While in the preferred embodiment the invention is practiced using CT images of a patient's lung region wherein the target structures are pulmonary nodules, it should be understood that the scope of the present invention extends in application to different imaging techniques such as magnetic resonance (MR) and ultrasound as well as different bodily areas. For example, the technique of the present invention may be used to detect bodily conditions other than pulmonary nodules such as colon polyps, aneurysms (both brain and otherwise), and a variety of other conditions.
By classifying 3D structures found in the image data into different groups, the present invention allows for the particularized detection techniques to be applied to each group, wherein each detection technique is optimized to the specifics of its group. For example, because accurate detection of perivascular nodules in a patient's lung region requires a more strenuous analysis than does detection of isolated nodules or pleural nodules, the present invention allows application of the more rigorous detection algorithm to the perivascular nodule candidates while providing application of the simpler detection algorithm to the other nodule candidates. Such a bifurcated approach preserves computing power and represents an efficient approach to CAD.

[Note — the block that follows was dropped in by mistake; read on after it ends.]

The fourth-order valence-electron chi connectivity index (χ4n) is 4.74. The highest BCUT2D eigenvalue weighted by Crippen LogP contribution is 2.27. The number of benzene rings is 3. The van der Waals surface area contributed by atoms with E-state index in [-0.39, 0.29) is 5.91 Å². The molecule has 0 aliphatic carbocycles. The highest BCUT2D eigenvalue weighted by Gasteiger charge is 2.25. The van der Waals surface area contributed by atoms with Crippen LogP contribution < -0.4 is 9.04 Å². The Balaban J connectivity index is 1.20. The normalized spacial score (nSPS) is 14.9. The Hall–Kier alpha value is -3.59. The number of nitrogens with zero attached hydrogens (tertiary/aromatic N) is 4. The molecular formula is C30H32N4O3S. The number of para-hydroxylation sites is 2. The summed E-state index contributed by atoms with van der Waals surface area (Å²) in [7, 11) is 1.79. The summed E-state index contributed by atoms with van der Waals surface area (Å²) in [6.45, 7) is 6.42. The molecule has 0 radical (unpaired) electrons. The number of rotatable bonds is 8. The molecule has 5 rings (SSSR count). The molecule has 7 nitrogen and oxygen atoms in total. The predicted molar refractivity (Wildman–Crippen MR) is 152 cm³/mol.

Also, by application of 3D morphological filters to candidate structures that may include perivascular nodules, the present invention allows for a level of automated detection of perivascular nodules that, to the inventors' knowledge, has previously been unattainable.
As would be appreciated by those having ordinary skill in the art upon review of the teachings herein, the present invention can be implemented in software, hardware, or some combination thereof.
These and other features and advantages of the present invention are set forth below and in the enclosed figures.
FIGS. 3(A)-(F) depict CT thorax images after various stages of thresholding and segmentation;
FIGS. 4(A)-(B) depict 3D volumetric data for subject 15 before and after removal of the non-vessel group data;
FIGS. 5(A)-(D) depict CT images and the detection of nodules therein;
FIGS. 6(A)-(B) depict anterior and posterior views of the 3D volumetric representation if pulmonary vessels and detected lung nodules;
The lung nodule detection algorithm of the preferred embodiment is a combination of 2D and 3D operations. While the 3D operation is more general and more powerful, in some image processing steps the 2D operation is preferred because it is more efficient and easier to implement. The combined 2D/3D approach of the preferred embodiment represents an efficient technique for pulmonary nodule detection and may be used by radiologists when the CT images are reviewed for the presence of lung nodules.